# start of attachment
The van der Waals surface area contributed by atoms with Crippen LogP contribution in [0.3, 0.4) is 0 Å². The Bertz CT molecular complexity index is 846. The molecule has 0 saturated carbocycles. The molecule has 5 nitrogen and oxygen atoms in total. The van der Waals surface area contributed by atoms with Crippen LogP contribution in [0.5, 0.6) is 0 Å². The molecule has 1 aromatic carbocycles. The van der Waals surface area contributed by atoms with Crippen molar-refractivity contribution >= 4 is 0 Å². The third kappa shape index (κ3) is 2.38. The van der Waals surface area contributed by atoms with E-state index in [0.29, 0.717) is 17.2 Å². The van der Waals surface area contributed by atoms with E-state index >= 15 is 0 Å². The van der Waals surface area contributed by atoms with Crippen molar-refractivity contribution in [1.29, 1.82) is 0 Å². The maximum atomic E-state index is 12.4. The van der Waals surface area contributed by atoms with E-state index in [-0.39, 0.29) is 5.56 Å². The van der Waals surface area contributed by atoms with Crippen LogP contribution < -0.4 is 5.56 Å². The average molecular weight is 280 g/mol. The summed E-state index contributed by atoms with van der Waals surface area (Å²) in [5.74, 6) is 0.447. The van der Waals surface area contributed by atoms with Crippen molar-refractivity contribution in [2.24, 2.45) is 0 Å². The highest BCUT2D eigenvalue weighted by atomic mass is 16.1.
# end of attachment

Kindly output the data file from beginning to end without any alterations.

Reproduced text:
The van der Waals surface area contributed by atoms with Crippen LogP contribution in [0.3, 0.4) is 0 Å². The Bertz CT molecular complexity index is 846. The molecule has 0 saturated carbocycles. The molecule has 5 nitrogen and oxygen atoms in total. The van der Waals surface area contributed by atoms with Crippen LogP contribution in [0.5, 0.6) is 0 Å². The molecule has 1 aromatic carbocycles. The van der Waals surface area contributed by atoms with Crippen molar-refractivity contribution >= 4 is 0 Å². The third kappa shape index (κ3) is 2.38. The van der Waals surface area contributed by atoms with E-state index in [0.29, 0.717) is 17.2 Å². The van der Waals surface area contributed by atoms with E-state index >= 15 is 0 Å². The van der Waals surface area contributed by atoms with Crippen molar-refractivity contribution in [1.29, 1.82) is 0 Å². The maximum atomic E-state index is 12.4. The van der Waals surface area contributed by atoms with E-state index in [-0.39, 0.29) is 5.56 Å². The van der Waals surface area contributed by atoms with Crippen LogP contribution < -0.4 is 5.56 Å². The average molecular weight is 280 g/mol. The summed E-state index contributed by atoms with van der Waals surface area (Å²) in [5.74, 6) is 0.447. The van der Waals surface area contributed by atoms with Crippen molar-refractivity contribution in [2.24, 2.45) is 0 Å². The highest BCUT2D eigenvalue weighted by atomic mass is 16.1.